#DRAGONGOD: Prologue

The YouTube video rated 15M views in the first twenty four hours of its upload.

Hardly had any of the Ministry of Arts and Culture’s YouTube video trended at that rate in recent times.

It was like wildfire.

A group of twelve young dudes. Bright, handsome and of some cool pedigree—these were the viewers of the screen projection of the YouTube video here right now.

Some of the young men had their arms folded across their chest while some rested theirs on the mahogany conference desk that ran across the front of everyone.

Some others drummed their fingers lightly on the hard face of the burnished brown wood.

They all sat as quiet and still as a lump of wood those early hours of night. In the spacious conference hall of Khalid Imran’s big pottery company in Ilorin City.

The Bob Marley Memorial Pottery Limited.

The unblinking, curious gaze of the twelve pair of eyes rested on the screen projection of an arresting poetry performance on YouTube.

It was one daring performance by a young chap in his early twenties.

When he mounted the huge, wide stage amid the rising chorus of the audience’s cheer, his name upon introduction sank in the conscious mind of the twelve.

As deep as lead in stream waters.

Kelvin Babalola began his poetry performance with some epic opening lines that’d at once sent a cold shrill down the tensed, eager spine of his live audience when he performed about a week ago.

Also, it was the same situation with the stony faced twelve now.

The performance was such a cold sarcasm of terrorism. A bold and biting satire, fleshed out in a beautiful, exquisite oral form.

Moreover, the grand, brave piece had the pregnant five word title. IF I WAS A TERRORIST.

Let wishes be horses an’ beggars die


Let riders be dreamin’ a-bout a-fly



If I were, if I were but a-fly

I’d dare to be the dragongod

spittin’ infur’ated blacken’d billows

on inflated whitened halos

A dark young man here in the conference room cleared his throat roughly—when the poem’s opening lines landed its last movement, a powerful two liner.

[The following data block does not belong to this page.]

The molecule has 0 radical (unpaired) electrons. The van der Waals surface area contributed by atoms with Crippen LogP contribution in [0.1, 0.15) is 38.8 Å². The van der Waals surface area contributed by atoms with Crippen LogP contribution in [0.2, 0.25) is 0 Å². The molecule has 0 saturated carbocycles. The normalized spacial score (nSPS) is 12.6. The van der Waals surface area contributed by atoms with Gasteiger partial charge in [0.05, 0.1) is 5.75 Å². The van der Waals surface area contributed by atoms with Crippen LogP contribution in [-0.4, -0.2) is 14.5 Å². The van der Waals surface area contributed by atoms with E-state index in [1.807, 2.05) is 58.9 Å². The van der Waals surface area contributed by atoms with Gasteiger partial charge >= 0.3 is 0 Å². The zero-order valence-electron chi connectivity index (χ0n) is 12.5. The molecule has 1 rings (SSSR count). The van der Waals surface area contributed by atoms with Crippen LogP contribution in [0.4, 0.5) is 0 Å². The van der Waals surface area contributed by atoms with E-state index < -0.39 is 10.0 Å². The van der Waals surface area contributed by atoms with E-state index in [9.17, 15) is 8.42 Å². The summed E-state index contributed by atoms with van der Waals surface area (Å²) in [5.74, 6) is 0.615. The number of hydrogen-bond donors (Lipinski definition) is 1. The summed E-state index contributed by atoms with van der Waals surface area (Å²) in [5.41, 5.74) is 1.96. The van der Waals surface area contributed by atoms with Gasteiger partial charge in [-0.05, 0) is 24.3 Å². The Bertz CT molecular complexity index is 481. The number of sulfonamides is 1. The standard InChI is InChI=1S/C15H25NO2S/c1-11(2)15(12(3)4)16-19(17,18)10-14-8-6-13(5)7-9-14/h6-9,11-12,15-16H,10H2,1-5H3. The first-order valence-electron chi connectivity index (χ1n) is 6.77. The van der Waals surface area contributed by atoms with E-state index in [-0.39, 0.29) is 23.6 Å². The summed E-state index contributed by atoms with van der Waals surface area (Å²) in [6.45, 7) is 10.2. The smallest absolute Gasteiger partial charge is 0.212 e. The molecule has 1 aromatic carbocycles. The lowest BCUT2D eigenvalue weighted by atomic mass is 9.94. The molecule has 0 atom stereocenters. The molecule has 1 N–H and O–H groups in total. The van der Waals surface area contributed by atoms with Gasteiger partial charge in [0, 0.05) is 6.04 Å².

If I were, if I were to dare

I’d dare to dream to die!

Just now a bespectacled young man, Mark, shifted in his seat and leaned a little forward. Some pressing curiosities were beginning to build up in his belly.

The young poet spat on. Already his words seemed to have caught some raw fire.

His lines were delivered with such fervor and fierceness that was like the fiery breath of a mad dragon.

Photo Credits: Getty Images

Teslim was sitting on the other side of Mark. His gaze was as much perched on the projector screen as the others’.

He clenched his fist in that moment, which loosened up just as soon.

Like the limp, weary surrender of a dying man’s grip at his final breath.

Khalid watched on at the head of the desk. His face was emotionless, his eyes inscrutable, his fingers drumming the burnished mahogany in soft, little taps.

He’d seen the video earlier on and had made some background findings too.

It was the turn of his group of eleven men that were like one sturdy, goal getting football team with a winning coach—it was their turn to see what the next mission, a really big deal, would be about.

While the performance in the Youtube video was the winning one for the National Poetry Contest held at Nigeria’s capital city Abuja a week earlier, it’d got netizens talking bold against recurring episodes of terrorism in the nation.

Meanwhile, the young poet’s enchanting performance was a rich mix of a deep throated, charming stage voice his vocal cords send out, a pulsating rhythm of drumbeats and an infrequent, intersperse of a low, weary flute.

Entirely an ingenious creative show.

One of the twelve breathed a sigh where he sat. Teslim ran his eyes across the room, searching its quiet, solemn faces for him.

The young man’s lips twitched a little when his eyes met Teslim’s. Teslim was not too sure the sigh came from his end, though.

But he was pretty sure the YouTube video wasn’t doing a bit good for the young men’s morale.

He turned to Khalid. ‘Boss, um…’ He cleared his throat lightly and resumed.

‘Boss… I’m sorry, but I feel we don’t have to see the full video. The guy’s babbling, isn’t he? Or what d’ you feel, Boss?’

Khalid stroked his low shaven, neatly trimmed beard a little; his face as blank as an unconquered, virgin sheet of paper.

‘Boss, what I mean is, um… don’t pay too much attention to the guy. He’s just making everyone distracted. We can just skip him, can’t we?

‘I mean, um, what’s the point of his hate speech when we don’t need him. You get what I mean, Boss?’

Khalid quietly rocked in his seat, stroking his beard still.

He was nodding with some absentmindedness, and as gently as his seat rocked back and forth.

Teslim swept his gaze back to the screen. Back under the conquering power of creative spoken word.